Vipers & the Gage: Cannabis in the Jazz Age
“Come on, sisters, light up on these weeds and get high.”
-Cab Calloway, “The Man From Harlem” (1932)
Here’s Louis “Pops” Armstrong, jazz legend. You’ve seen dozens of photos of King Louie, eyes gleefully bugged-out as he worked through a blistering trumpet solo.
Did you know he was probably high in all of them?
We’re now a century removed from the Roaring Twenties, and we’ve forgotten that jazz, the soundtrack to the era, was then was the most radical style to ever hit the music scene.
Jazz took traditional orchestral arrangements, cranked them up, and laced them with ragtime rhythm. The hyper snares and swinging beats of jazz numbers drove young couples to the dance floor, and it drove their parents crazy.
US Ambassador Henry van Dyke said that jazz was “…not music at all. It’s merely an irritation of the nerves…” The New York Times (falsely) reported that Siberian villagers used jazz music to scare away wild bears at night. And Harry J. Anslinger, the man who successfully lobbied for the US Congress’s cannabis ban, despised jazz (mainly due to ethnicities of those who played it). He called it “Satanic” and denounced it as an erosion of all that was good in America.
The Jazz Age of the 1920s coincided with the Prohibition — a time when, ironically, alcohol was nationally-banned, but cannabis was not. You could get a joint at any big-city “tea pad” (marijuana bar) for 20 cents. Jazz players who used cannabis were called “vipers,” named so for the hissing sound produced by taking a big draw.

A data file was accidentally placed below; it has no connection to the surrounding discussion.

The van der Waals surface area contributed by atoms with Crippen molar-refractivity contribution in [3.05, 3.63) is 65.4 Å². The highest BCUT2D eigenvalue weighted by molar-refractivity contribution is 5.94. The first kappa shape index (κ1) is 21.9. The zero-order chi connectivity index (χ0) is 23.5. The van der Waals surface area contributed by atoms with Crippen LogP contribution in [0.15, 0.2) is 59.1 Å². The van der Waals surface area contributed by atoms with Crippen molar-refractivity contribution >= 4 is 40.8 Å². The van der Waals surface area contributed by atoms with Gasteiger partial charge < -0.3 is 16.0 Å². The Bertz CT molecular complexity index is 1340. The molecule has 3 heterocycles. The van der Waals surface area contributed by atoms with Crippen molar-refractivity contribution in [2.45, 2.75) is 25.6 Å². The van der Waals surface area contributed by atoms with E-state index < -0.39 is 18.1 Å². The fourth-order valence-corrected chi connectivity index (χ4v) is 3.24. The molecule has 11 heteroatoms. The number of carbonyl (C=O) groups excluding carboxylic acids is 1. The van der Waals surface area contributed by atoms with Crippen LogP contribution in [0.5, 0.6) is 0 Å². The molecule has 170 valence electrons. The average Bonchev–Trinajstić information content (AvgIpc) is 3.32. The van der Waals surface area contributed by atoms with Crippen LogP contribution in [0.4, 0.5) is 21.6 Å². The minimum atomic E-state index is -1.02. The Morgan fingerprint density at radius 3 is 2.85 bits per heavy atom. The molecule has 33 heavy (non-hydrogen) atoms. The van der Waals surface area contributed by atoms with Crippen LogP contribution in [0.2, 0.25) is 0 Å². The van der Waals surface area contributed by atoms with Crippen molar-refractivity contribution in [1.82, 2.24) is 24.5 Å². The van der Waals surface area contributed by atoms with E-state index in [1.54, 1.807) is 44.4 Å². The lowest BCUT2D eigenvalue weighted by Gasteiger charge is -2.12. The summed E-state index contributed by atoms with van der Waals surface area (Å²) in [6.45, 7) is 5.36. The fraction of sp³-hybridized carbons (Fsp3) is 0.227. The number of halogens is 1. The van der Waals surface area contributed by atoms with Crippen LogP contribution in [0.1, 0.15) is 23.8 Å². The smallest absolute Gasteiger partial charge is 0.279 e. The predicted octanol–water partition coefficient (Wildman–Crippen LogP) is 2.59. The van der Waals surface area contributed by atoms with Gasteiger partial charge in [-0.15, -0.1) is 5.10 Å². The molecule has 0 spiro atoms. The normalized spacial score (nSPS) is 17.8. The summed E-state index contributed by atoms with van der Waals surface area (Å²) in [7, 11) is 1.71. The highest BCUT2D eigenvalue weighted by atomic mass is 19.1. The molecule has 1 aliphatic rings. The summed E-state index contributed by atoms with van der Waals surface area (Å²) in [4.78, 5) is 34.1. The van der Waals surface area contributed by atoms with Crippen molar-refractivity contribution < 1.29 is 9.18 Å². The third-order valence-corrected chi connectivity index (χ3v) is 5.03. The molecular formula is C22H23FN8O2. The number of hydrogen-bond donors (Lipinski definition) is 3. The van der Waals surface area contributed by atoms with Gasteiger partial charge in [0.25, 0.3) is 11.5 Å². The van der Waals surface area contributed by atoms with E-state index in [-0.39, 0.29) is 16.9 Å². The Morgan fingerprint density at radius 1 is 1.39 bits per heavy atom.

A young Louis Armstrong became a viper himself when, in the early 20s, he traveled from his native New Orleans to Chicago to seek music gigs. His search didn’t last very long; he was quickly hired by a local band. Louis had learned to play the trumpet as a young boy in reform school, and then he spent his teens playing shows every night aboard steamboats on the Mississippi River. He put in the hours, and though he was barely over the age of twenty when he pulled up in Chicago, he’d already developed a genius for improvisation.
After dark, the vipers played in downtown speakeasies, but they eschewed booze in favor of cannabis. It gave them a creative kick without the hangover. They called musicians who drank between sets (and grew sloppy as the night wore on) “bottle babies.”